Investigation

Historic and Modern Structural and Non-Structural Detail

by Don Friedman on September 11, 2017


I hope the title is broad enough…I wouldn’t want to leave anything out.

This is a probe in the facade of the penthouse of a 1920s apartment house. The exterior of the masonry facade has been stuccoed, which is why the background is so white. The pipe in the lower right corner is part of the scaffold resting on the main roof to allow access to the set-back penthouse facade.

Like a lot of buildings of this type, the penthouse was built much lighter than the main body of the building. The penthouse columns are angles and double angles; the main-building columns are built-up boxes of channels and plates. The penthouse spandrel beams are 7 and 8 inches deep, reflecting the light weight of the short parapets above; the main-building spandrel beams are 10 and 12 inches deep.* And, pertinent to this photo, the penthouse facade is stuccoed terra-cotta block; the main-building facade is solid brick.

On the left, the interior is visible of a terra-cotta block broken in the process of creating the probe, directly above the spandrel beam. More importantly the dark-brown** interior exposed at the probe shows the complexity of the hidden structure: the geometry of the steel beams, columns, and connections is complicated and bears little relation to that of the masonry curtain walls. The only geometric connection between steel and masonry is that the spandrel beams are parallel to, and partially embedded within, the planes of the walls.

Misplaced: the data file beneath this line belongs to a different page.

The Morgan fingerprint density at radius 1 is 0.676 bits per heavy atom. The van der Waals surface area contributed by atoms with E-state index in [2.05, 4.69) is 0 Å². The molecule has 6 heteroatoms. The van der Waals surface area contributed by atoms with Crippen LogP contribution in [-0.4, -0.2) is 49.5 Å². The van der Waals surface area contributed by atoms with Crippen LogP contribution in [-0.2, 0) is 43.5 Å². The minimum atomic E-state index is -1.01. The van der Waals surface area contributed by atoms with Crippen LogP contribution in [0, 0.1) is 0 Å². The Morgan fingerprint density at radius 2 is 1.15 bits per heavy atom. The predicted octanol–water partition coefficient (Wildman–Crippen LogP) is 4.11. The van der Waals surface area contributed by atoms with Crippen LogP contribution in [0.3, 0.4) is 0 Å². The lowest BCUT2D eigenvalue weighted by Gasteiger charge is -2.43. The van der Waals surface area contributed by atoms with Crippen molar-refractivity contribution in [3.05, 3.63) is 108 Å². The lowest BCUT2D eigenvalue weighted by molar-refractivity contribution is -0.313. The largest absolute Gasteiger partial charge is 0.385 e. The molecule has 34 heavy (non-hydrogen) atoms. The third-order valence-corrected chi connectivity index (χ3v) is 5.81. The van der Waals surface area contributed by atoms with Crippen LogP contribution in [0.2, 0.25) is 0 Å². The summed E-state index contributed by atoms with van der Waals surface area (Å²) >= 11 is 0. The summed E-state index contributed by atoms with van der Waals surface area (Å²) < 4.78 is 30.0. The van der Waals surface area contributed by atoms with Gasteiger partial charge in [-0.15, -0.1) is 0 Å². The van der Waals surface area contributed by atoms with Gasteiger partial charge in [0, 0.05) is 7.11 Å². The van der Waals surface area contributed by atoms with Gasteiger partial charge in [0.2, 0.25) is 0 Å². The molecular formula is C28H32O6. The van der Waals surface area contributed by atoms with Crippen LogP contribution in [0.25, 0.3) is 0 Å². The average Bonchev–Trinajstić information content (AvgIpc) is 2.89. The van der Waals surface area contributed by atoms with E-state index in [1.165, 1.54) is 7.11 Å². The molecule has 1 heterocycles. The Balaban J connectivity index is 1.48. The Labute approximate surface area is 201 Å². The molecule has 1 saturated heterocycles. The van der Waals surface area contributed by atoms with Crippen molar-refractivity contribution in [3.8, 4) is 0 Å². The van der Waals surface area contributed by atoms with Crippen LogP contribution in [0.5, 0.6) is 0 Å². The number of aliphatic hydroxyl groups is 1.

This disconnect is not some peculiarity of this building or of its type. It is, rather, the whole point of skeleton framing, as it was developed in the late nineteenth century and as it is still used today. When we build a skeleton frame, we disconnect the construction of structure from the construction of non-structure. This speeds up construction, allows us to build exterior walls of any material or shape and with windows are big as 100 percent of the facade area, and removes the strength of masonry from the structural calculations. These benefits are so great that no one questions the concept of skeleton frames, but because the benefits so outweigh the drawbacks we rarely discuss the drawbacks.

The geometric*** disconnect between structure and exterior envelope is one of the drawbacks of skeleton-frame construction. It’s not that bad, but it does make it difficult to look at a building and know details of its structure. We regularly use destructive probes, like the one in the photo above, because it’s the only way for us to really understand the structure. Investigations of pre-modern buildings are in one sense easier: once you measure the masonry, you have a good idea of what the structure is.


* The columns at the penthouse are also closer-spaced than those below, further reducing the total load carried by each spandrel beam.

** The steel was coated with red-lead paint, which is reddish-brown. Some of the steel is rusted, and rust is reddish-brown. Everything we’re seeing is coated with dust from broken terra cotta block, which is reddish-brown.

*** Simply put, modern structure is hidden not just by exterior and interior architectural finishes that cover it, but by the fact that there is no way to know where it just by looking at the geometry of those finishes.

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